Leavitt & Peirce also sells board games, in particular chess games. This leads me to another part of the store that offers a faint mystical aura, the loft. The stairs leading up to the loft are closed with a rope nowadays but the young man with the pained look on his face has invited me to go upstairs in recognition of my sincere interest for the historicity of the place. There, you can still find a single row of small wooden chess tables on which retro green glass desk lamps continue throwing their circles of light. It is now quiet and empty; only muffled sounds coming up from the store below stir its respose.The floor boards creak a little as I walk past the tables and distinguish antique pictures of young men in the shadowy light posing in their baseball or football uniforms, looking at an invisible camera from the not-so-distant shores of the end of the 19th century and early 20th century. 1898, 1910,...perhaps the young men on the last picture were to experience directly the impact of WWI? For now, they are still living in a pre-WWI world, hoping for a future that will be kind to them as well as to humanity in general, unaware of the fact that they will come to be known as the lost generation.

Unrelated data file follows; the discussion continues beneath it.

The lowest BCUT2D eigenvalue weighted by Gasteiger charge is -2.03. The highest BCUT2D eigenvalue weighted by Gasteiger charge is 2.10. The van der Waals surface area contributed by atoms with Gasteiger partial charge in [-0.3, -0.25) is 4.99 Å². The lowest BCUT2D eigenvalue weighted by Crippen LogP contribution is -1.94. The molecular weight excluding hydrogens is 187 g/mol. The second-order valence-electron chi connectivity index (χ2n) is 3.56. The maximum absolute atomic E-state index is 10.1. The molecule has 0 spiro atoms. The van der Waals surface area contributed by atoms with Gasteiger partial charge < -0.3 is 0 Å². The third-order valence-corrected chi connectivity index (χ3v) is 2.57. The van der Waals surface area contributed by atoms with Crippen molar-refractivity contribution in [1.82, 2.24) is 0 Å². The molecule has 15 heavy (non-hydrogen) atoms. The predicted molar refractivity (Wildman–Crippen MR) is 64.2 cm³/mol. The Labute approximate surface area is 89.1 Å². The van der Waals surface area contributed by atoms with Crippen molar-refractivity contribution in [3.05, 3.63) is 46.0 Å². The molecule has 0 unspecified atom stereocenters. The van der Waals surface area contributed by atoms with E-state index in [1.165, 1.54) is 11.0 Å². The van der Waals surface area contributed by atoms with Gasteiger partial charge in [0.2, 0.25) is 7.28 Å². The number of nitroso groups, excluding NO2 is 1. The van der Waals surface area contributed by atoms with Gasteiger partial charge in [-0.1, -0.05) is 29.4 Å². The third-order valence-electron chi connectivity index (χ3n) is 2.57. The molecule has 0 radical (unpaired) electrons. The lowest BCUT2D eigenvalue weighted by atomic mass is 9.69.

People used to sit in the loft playing chess and smoking. The city of Cambridge had made an exception for Leavitt & Peirce because the ban on public smoking would so obviously hurt their business. And so, smoking was allowed in the store. An old metallic ashtray like the kind you see in old movie theaters is still screwed onto the wall. After taking a few pictures, as I go down the stairs, back to the store, I spy a striking picture of a gathering of hundreds of freshmen dressed in dark jackets assembled for a "smoker" in 1924. This is a ritual one could not imagine witnessing today in Annenberg Hall, not the least because there would have to be hundreds of young women disrupting the concentrated atmosphere of a man's club. Then, you could overtly express unabashed manliness through cigar smoking and male-only presence on Harvard grounds. This ideal, today, appears almost charming in its quaintness and naïveté.
Next, the perfume corner (to be continued).
Next time, I will also upload some of the pictures I snapped.
Photo Mimi Froufrou. The plaque features a poem by Mark A. Dewolfe Howe Class of 1887
Salute to Leavitt & Peirce
Narrowly parted from the yard
A little college long has stood
No flunkster ever yet was barred
From gaining all he might of good
About a brand of special knowledge
Untaught within the larger college
To know a good pipe when he tried it
And lips and teeth and breath had plied it
To know besides the weed that burned
The most rewardingly of all
And spread its cloud of incense where
Had hitherto hung only care
O little ancient shop and college
Still teach your priceless brand of knowledge
Proving all minor ills surmountable
Teach on through years and years uncountable